Editors' pick


Critic rating:
MPAA rating: PG-13
Genre: Action/Adventure, Drama
Martin Harris (Liam Neeson) awakens after a mysterious car accident in Berlin to discover that his wife (January Jones) doesn't recognize him and that another man (Aidan Quinn) assumed his identity. Though the premise is basically implausible, the film is enjoyable for its subtlety and sophistication.
Starring: Liam Neeson, Diane Kruger, January Jones, Aidan Quinn
Director: Jaume Collet-Serra
Running time: 1:20
Release: Opened Feb 18, 2011

Editorial Review

Action hero Neeson ages well
By Ann Hornaday
Friday, February 18, 2011

Perhaps no one was more surprised than Liam Neeson when the thriller "Taken" became a sneaker smash-hit in 2008. Thus did the powerfully built Irishman, serious actor and heartthrob, find himself facing the unlikely second act of middle-aged action star.

"Unknown" finds Neeson settling comfortably into that mode, in a film that trades the lurid extremes of "Taken" for a more subtle, sophisticated vibe. Neeson plays horticulture professor Martin Harris, who as the film opens arrives for a biotech conference in Berlin with his wife, Liz (January Jones). When Harris inadvertently leaves his briefcase - containing his passport - on the Berlin airport curb, a series of domino-effect mishaps ensue, including a taxi ride that ends with him plunging into an icy river before being saved by the car's driver (Diane Kruger). In a coma for four days, Harris awakes with a spotty memory, and his sense of disorientation grows when his conference colleagues and even his wife don't seem to recognize him.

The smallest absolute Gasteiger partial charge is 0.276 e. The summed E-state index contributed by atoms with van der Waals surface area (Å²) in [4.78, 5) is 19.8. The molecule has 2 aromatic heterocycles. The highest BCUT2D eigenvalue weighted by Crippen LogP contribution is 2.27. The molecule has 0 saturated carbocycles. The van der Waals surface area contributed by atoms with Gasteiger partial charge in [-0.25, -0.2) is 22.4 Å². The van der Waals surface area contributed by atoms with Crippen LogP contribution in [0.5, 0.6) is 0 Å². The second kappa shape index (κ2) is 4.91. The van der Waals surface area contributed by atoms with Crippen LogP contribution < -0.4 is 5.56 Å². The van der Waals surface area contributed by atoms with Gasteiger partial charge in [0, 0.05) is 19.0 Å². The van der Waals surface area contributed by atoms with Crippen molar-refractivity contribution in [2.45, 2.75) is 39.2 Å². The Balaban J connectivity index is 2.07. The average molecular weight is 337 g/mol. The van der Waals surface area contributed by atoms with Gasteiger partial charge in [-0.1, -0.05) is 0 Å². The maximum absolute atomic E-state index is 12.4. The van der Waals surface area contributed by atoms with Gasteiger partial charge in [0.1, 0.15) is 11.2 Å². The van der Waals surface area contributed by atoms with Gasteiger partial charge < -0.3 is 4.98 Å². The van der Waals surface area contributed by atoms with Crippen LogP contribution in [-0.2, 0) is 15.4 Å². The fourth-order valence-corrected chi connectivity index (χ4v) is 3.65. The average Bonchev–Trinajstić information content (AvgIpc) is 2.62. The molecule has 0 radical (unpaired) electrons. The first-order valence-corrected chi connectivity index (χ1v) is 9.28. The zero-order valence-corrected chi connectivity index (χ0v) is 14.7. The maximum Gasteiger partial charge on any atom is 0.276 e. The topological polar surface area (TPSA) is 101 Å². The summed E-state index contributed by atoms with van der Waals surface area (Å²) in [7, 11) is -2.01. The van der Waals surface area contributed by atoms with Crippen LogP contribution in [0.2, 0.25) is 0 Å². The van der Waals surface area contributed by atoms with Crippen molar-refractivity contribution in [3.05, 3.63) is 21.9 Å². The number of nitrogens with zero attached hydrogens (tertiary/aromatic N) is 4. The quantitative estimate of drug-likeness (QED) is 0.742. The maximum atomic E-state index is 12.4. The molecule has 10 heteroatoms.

Directed by Jaume Collet-Serra from a novel by Didier Van Cauwelaert, "Unknown" owes less to Jason Bourne than to Alfred Hitchcock as it follows an amnesiac's search for the truth, which takes him through a succession of wintry Berlin streets and alternately drab and luxe neighborhoods. Although Collet-Serra perks up the procedural with some brutal fights, efficient murders and one spectacular car chase (Harris didn't learn precision reverse-gear driving in botany class), for the most part "Unknown" keeps it low-key and consistently intriguing, all the more so when Harris enlists the help of a crafty ex-Stasi officer named Jurgen (Bruno Ganz).

The weakest link in "Unknown" - okay, other than the utter preposterousness of its entire premise - is Jones, who as a modern-day version of Hitch's ice queens can't hold her own with the likes of Kim Novak, Grace Kelly and Eva Marie Saint. Kruger fares much better as a Bosnian emigre who has a knack for magically appearing just when Harris needs her most.

It's no surprise when the detail-oriented Jurgen twigs to what's going on far earlier than Harris or even the audience does. The final twist, when it comes, is a nifty one. And it even comes with its own handy-dandy ticking time bomb. As long as filmgoers come to "Unknown" unencumbered by a need for plausibility, this handsome, well-paced production possesses its share of twisty, visceral pleasures. And through it all, Neeson evinces the same mix of rock-solid strength and soulful vulnerability that made him such a breakout star way back in the 1980s. Even with one or two more wrinkles and a tad less hair, the kid's still got it.

Contains some intense sequences of violence and action and brief sexual content.